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Freedom from the Victim Mentality and from Sin (8th of 11)

March 30, 2018

“That’s not fair!” Those are nearly the first words out of a baby’s mouth after “Mama” and “Dada”. Nothing runs deeper in our psyches, and no one ever had a more profoundly justified reason to say, “That’s not fair!” than Jesus on the cross.


He sounded like a victim when he cried out from the cross, “My God, my God, why have you forsaken me?” He was quoting verse 1 of Psalm 22. For 20 more verses that Psalm goes on as the appeal of a desperate victim.


Then it suddenly flips from, “Save me from the horns of the wild oxen” (v. 21) to, “I will declare your name to my people; in the assembly I will praise you” (v. 22). Nothing in the circumstances changed between those two verses, but nothing from there on sounds like a victim, all the way to the final triumphant line that Jesus also quoted, “It is finished” (v. 31).


Laws, movements, and revolutions, noble as some may be, only aim at changing the victim’s circumstances. Jesus’ unfair death changes the victims themselves. Before the circumstances change, before the wounds begin to heal, the victim is already free to declare by faith that God is faithful. In other words, freedom does not depend on preventing wounds or ending injustice, abuse, or betrayal. It depends entirely on trust in God no matter what.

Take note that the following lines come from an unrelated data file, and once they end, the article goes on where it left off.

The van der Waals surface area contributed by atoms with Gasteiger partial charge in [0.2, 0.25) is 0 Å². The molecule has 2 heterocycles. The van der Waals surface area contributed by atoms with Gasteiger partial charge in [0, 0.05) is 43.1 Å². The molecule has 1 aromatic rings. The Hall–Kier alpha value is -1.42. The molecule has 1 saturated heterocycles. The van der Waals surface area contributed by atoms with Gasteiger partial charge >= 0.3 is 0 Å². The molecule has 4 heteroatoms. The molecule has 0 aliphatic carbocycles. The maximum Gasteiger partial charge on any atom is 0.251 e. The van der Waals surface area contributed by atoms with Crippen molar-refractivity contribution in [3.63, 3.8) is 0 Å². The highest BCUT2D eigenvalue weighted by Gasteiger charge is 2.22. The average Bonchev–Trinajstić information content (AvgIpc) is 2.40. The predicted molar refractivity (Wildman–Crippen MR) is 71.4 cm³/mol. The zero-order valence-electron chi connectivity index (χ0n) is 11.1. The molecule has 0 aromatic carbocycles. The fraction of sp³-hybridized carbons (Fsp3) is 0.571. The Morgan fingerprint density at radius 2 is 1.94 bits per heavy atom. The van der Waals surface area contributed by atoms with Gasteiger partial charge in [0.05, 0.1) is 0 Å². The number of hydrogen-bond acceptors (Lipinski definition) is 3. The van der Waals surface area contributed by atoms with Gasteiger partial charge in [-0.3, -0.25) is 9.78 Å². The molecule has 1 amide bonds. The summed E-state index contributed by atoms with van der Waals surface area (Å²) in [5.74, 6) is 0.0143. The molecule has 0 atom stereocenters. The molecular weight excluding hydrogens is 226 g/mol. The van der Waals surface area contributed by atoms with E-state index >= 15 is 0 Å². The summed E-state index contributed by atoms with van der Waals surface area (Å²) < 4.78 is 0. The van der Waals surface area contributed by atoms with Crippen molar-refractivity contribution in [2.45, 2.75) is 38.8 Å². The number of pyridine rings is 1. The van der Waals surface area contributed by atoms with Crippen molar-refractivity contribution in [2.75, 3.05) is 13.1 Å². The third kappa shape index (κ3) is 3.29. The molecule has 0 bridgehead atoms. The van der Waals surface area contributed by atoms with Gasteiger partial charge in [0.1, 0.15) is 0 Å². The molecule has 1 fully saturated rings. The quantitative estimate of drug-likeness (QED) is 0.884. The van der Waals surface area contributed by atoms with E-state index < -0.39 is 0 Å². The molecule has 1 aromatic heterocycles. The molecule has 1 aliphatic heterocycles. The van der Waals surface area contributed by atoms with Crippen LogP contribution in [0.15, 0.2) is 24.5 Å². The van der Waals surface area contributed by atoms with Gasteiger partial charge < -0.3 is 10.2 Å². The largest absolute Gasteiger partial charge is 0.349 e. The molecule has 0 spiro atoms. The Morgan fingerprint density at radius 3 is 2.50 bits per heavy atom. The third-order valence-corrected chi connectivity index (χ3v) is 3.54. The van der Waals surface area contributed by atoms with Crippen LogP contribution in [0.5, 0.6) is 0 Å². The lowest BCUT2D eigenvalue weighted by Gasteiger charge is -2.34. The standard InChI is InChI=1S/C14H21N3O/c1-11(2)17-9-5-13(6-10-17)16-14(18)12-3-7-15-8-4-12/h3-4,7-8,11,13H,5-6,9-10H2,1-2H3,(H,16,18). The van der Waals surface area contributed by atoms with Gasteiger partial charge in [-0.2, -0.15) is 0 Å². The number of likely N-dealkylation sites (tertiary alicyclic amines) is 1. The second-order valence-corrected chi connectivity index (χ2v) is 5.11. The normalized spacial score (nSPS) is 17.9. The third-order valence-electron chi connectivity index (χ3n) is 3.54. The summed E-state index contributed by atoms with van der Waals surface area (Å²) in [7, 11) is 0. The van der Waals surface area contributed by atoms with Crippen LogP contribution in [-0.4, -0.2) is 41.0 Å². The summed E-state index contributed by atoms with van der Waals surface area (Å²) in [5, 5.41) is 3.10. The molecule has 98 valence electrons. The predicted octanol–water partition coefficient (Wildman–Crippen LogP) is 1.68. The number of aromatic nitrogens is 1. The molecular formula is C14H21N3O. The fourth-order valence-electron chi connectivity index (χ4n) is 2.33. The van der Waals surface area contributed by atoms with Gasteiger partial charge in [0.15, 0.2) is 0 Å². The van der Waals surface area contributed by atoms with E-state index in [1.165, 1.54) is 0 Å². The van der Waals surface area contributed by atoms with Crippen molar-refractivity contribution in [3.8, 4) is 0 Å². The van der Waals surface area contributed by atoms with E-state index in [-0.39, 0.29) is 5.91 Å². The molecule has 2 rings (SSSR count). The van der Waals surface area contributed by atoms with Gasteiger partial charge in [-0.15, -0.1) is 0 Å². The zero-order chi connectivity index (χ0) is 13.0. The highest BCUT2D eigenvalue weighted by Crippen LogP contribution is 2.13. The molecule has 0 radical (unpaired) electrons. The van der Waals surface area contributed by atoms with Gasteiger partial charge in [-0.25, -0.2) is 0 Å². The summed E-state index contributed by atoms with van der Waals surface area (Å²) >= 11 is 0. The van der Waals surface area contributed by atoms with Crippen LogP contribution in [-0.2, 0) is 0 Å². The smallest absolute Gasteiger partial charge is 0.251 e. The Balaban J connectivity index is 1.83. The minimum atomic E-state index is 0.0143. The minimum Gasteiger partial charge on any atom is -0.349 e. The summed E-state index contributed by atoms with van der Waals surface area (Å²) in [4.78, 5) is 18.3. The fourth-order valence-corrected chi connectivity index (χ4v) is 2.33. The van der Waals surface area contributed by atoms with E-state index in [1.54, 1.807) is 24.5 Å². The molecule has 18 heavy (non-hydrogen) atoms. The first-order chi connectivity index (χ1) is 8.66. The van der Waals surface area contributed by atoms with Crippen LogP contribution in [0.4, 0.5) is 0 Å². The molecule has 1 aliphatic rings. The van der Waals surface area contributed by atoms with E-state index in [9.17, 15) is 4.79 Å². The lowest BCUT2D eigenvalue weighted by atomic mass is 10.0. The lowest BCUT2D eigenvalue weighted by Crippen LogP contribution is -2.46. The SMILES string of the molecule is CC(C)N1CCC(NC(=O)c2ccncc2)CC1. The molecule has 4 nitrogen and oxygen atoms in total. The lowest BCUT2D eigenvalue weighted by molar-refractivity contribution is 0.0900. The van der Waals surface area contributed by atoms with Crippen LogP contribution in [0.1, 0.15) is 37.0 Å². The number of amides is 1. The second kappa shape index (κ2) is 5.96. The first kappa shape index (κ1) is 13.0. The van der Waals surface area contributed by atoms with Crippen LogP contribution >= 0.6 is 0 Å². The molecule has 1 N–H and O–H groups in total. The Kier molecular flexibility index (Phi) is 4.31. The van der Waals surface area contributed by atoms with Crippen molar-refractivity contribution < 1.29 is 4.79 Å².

The trusting victim is also free to forgive the victimizers, even before they realize what they are doing or begin to apologize for it. In other words, the “victim” still has the upper hand! The victim is still taking the initiative God wants instead of letting the evil of the victimizers push his or her buttons and cause an evil reaction. Those buttons are disconnected.


The cross is often seen as the source of our forgiveness, which it certainly is, but we also need to realize that by setting us free from the victim mentality, the cross has freed us from the most basic driver of our own sin problem. That is the part of us that says, “The thing that defines me is the unfair thing that is being done or was done to me.” The person who thinks this way is ripe for a sinful reaction to the victimizer, and will justify every bit of it.


That person has never really seen the cross, where the ultimate victim showed nothing of the victim mentality. He justifies us by his wounds, and we don’t justify our sinful reactions to unfairness any more. We are healed.


Affirmation: No matter what has been done to me or who did it, I forgive because of Christ’s cross. My wounds will not define me any more. His will.


Prayer: Lord, heal my wounds through yours. I can’t understand that, but please make it work anyway.

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